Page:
Put simply, this is moving away from a ‘one size fits all’ approach to the treatment and care of patients with a particular condition, to one which utilises the knowledge of a prescriber and the expertise of a pharmacist to achieve the best outcome for the patient in the management of their condition, especially where licensed medicines are not able to achieve the desired outcome.
There can be some stigma faced around compounded medication, as there have been cases where unscrupulous online pharmacies are offering medication without prescriptions using questionable ingredients.
It is important to use a GPhC registered (and regulated) compounding pharmacy which uses state-of-the-art computer-controlled processes to eliminate any errors and uses high precision equipment to ensure that each and every prescription meets exacting standards. Any respectable compounding pharmacy will source all ingredients and packaging from reputable pharmaceutical suppliers who are compliant with Good Manufacturing Practice (GMP) standards, as recognised by the UK & EU. This means that each and every medication can be traced back to its original formula, lab technician and ingredient source. Certificates of analysis should also be obtained, so that the pharmacist can be assured of the raw materials they are working with.
How can compounding pharmacies benefit prescribers?
There are many different prescriber types who use compounding pharmacies, from private GPs, aesthetic doctors, dermatologists to endocrinologists and non-medical prescribing nurses. They are able to better utilise their knowledge of the conditions they are treating and their individual patient circumstances to personalise compounded medicines in conjunction with a specialist compounding pharmacist. From changing the route of delivery, to making vegan options or accommodating religious beliefs, it all helps to improve patient compliance with a treatment and obtain optimum results and outcomes.
The future of personalised medicine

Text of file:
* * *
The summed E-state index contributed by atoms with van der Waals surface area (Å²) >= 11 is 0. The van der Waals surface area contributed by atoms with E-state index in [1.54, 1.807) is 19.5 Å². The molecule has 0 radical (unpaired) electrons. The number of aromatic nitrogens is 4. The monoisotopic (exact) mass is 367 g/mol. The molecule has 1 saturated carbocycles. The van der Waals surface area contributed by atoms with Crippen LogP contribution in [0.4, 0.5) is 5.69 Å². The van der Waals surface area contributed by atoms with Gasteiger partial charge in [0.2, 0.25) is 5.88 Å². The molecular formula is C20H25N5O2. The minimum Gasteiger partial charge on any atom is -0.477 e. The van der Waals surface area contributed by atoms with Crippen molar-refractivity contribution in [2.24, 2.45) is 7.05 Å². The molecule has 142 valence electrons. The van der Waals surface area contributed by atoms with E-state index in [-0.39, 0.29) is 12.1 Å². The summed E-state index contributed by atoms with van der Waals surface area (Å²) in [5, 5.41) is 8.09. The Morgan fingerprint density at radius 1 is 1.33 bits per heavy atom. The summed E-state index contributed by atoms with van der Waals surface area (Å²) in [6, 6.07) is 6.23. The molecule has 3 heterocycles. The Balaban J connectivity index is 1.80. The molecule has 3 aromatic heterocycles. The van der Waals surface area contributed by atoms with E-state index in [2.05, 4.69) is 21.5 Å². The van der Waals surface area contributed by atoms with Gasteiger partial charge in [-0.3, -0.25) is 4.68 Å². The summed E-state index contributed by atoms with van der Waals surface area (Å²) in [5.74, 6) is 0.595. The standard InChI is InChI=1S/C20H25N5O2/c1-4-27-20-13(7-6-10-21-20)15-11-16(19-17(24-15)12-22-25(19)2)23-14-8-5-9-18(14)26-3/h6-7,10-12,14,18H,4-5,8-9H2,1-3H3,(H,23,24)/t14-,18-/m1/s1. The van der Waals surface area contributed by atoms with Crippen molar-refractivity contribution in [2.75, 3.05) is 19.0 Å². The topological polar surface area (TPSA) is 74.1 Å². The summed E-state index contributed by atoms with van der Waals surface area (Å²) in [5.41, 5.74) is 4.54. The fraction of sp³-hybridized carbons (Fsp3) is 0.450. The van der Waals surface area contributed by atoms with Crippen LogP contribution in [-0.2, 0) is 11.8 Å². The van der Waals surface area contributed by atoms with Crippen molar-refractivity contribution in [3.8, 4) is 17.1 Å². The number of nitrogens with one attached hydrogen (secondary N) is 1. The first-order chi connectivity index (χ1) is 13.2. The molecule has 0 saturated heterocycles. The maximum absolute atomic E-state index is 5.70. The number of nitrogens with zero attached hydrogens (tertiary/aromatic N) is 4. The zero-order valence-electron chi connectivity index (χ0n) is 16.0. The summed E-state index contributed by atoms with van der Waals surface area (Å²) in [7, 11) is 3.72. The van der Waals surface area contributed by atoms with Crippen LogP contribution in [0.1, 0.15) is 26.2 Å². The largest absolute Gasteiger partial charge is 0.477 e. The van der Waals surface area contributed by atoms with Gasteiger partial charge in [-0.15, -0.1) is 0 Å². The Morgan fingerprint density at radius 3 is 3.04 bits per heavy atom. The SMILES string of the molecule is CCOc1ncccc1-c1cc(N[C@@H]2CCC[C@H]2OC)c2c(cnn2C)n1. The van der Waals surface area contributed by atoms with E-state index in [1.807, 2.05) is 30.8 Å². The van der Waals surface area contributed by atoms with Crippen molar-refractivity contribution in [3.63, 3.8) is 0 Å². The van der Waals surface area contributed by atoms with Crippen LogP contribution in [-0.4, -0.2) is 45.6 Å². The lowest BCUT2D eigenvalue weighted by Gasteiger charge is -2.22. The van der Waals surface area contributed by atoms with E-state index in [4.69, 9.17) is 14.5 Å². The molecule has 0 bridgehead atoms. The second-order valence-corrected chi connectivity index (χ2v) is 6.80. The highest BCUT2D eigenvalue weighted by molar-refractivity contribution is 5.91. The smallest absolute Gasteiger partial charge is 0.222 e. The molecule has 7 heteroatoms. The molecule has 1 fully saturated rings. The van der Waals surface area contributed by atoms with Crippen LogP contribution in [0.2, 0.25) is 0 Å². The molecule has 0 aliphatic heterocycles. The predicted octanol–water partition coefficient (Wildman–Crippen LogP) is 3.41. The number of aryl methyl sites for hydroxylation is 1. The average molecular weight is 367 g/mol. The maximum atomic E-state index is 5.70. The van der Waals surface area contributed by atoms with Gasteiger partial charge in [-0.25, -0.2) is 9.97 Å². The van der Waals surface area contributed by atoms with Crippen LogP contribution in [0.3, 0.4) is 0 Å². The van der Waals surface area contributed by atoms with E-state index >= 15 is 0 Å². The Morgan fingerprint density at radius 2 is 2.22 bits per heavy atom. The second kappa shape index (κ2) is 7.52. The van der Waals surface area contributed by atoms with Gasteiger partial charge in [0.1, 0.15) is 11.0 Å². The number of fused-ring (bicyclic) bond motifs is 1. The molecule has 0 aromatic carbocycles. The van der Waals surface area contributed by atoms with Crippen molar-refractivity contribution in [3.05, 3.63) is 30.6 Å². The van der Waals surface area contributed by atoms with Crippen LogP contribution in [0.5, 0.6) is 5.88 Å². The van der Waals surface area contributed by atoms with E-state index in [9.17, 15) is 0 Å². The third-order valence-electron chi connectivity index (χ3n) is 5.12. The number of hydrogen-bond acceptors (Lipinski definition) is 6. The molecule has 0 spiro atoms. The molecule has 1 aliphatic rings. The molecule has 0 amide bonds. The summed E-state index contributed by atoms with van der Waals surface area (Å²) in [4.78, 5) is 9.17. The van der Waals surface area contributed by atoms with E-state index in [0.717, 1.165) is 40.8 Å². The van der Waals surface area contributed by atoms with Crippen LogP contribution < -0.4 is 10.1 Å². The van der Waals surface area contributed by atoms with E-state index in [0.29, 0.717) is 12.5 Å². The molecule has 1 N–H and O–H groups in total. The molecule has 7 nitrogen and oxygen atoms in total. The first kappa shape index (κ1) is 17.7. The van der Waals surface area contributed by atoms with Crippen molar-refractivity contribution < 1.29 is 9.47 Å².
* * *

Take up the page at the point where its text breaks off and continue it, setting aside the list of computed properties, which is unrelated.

Patients are becoming more aware of the treatment options available, in part due to information available online. Personalised medication is becoming more mainstream, as DNA and RNA sequencing becomes more widespread, meaning a future where we move away from ‘trial and error’ treatment to a far more tailored approach. Personalised vitamins, (using blood samples to recognise deficiencies) which can provide tailored micronutrients designed specifically for the individual, are already flooding the market. This is giving consumers a more participatory role in their health, empowering them to demand diagnostic testing that will deliver treatment that is tailored to their specific needs.
This approach holds great potential and an exciting opportunity to improve individualised healthcare and therefore prevention and treatment of disease and disorders. Compounding pharmacies have a critical role to play in the future of personalised medicine, allowing us to control and mitigate medical conditions better than ever.
 The Lancet. (2018) Personalised medicine in the UK.(https://www.thelancet.com/journals/lancet/article/PIIS0140-6736(17)33261-0/fulltext). 06/11/21
 NHS England. (2016). Improving Outcomes Through Personalised Medicine. https://www.england.nhs.uk/wp-content/uploads/2016/09/improving-outcomes-personalised-medicine.pdf 06/11/21
 Bayer, (2021). Personalised Medicine- from a one-size fits all to a tailored approach. https://www.bayer.com/en/news-stories/personalized-medicine-from-a-one-size-fits-all-to-a-tailored-approach?gclid=Cj0KCQjw5oiMBhDtARIsAJi0qk2KFVyUtOpziDiVHRR2wZJCMvVDFYoauUc4RqYgiSwTkxCVsYoD8GQaAlXPEALw_wcB&gclsrc=aw.ds